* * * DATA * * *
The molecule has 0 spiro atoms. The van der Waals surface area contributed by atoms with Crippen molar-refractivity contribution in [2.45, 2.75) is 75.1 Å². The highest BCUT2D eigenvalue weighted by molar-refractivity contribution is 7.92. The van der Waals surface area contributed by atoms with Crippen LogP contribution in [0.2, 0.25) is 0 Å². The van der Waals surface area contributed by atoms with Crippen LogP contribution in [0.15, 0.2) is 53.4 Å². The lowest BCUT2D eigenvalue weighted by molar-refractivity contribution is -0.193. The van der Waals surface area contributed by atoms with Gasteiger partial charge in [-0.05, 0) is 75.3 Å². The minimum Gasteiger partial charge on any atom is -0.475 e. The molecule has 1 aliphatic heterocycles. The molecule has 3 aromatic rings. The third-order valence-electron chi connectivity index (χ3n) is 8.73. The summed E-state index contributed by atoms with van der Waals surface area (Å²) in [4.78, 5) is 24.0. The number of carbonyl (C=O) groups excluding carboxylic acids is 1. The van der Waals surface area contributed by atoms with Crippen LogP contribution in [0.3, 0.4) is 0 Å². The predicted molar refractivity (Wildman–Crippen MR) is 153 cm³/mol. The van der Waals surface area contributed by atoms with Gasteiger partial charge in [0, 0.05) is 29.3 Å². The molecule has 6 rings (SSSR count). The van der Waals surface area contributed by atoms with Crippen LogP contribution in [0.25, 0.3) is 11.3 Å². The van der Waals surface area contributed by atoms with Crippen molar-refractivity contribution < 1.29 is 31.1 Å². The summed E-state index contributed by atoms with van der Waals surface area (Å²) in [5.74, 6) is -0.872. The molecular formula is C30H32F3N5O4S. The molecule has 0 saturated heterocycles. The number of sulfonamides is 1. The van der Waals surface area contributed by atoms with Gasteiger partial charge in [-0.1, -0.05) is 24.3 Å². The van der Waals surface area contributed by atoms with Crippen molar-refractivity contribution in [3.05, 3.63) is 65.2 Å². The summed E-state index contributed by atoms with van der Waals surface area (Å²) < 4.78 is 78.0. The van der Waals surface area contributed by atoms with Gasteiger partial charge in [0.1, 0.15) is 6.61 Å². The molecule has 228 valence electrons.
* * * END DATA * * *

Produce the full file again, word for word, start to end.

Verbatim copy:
The molecule has 0 spiro atoms. The van der Waals surface area contributed by atoms with Crippen molar-refractivity contribution in [2.45, 2.75) is 75.1 Å². The highest BCUT2D eigenvalue weighted by molar-refractivity contribution is 7.92. The van der Waals surface area contributed by atoms with Crippen LogP contribution in [0.2, 0.25) is 0 Å². The van der Waals surface area contributed by atoms with Crippen LogP contribution in [0.15, 0.2) is 53.4 Å². The lowest BCUT2D eigenvalue weighted by molar-refractivity contribution is -0.193. The van der Waals surface area contributed by atoms with Gasteiger partial charge in [-0.05, 0) is 75.3 Å². The minimum Gasteiger partial charge on any atom is -0.475 e. The molecule has 1 aliphatic heterocycles. The molecule has 3 aromatic rings. The third-order valence-electron chi connectivity index (χ3n) is 8.73. The summed E-state index contributed by atoms with van der Waals surface area (Å²) in [4.78, 5) is 24.0. The number of carbonyl (C=O) groups excluding carboxylic acids is 1. The van der Waals surface area contributed by atoms with Crippen LogP contribution in [0.3, 0.4) is 0 Å². The predicted molar refractivity (Wildman–Crippen MR) is 153 cm³/mol. The van der Waals surface area contributed by atoms with Gasteiger partial charge in [0, 0.05) is 29.3 Å². The molecule has 6 rings (SSSR count). The van der Waals surface area contributed by atoms with Crippen LogP contribution in [0.25, 0.3) is 11.3 Å². The van der Waals surface area contributed by atoms with Crippen molar-refractivity contribution < 1.29 is 31.1 Å². The summed E-state index contributed by atoms with van der Waals surface area (Å²) in [5.74, 6) is -0.872. The molecular formula is C30H32F3N5O4S. The molecule has 0 saturated heterocycles. The number of sulfonamides is 1. The van der Waals surface area contributed by atoms with Gasteiger partial charge in [-0.1, -0.05) is 24.3 Å². The van der Waals surface area contributed by atoms with Crippen molar-refractivity contribution in [3.05, 3.63) is 65.2 Å². The summed E-state index contributed by atoms with van der Waals surface area (Å²) < 4.78 is 78.0. The van der Waals surface area contributed by atoms with Gasteiger partial charge in [0.1, 0.15) is 6.61 Å². The molecule has 228 valence electrons.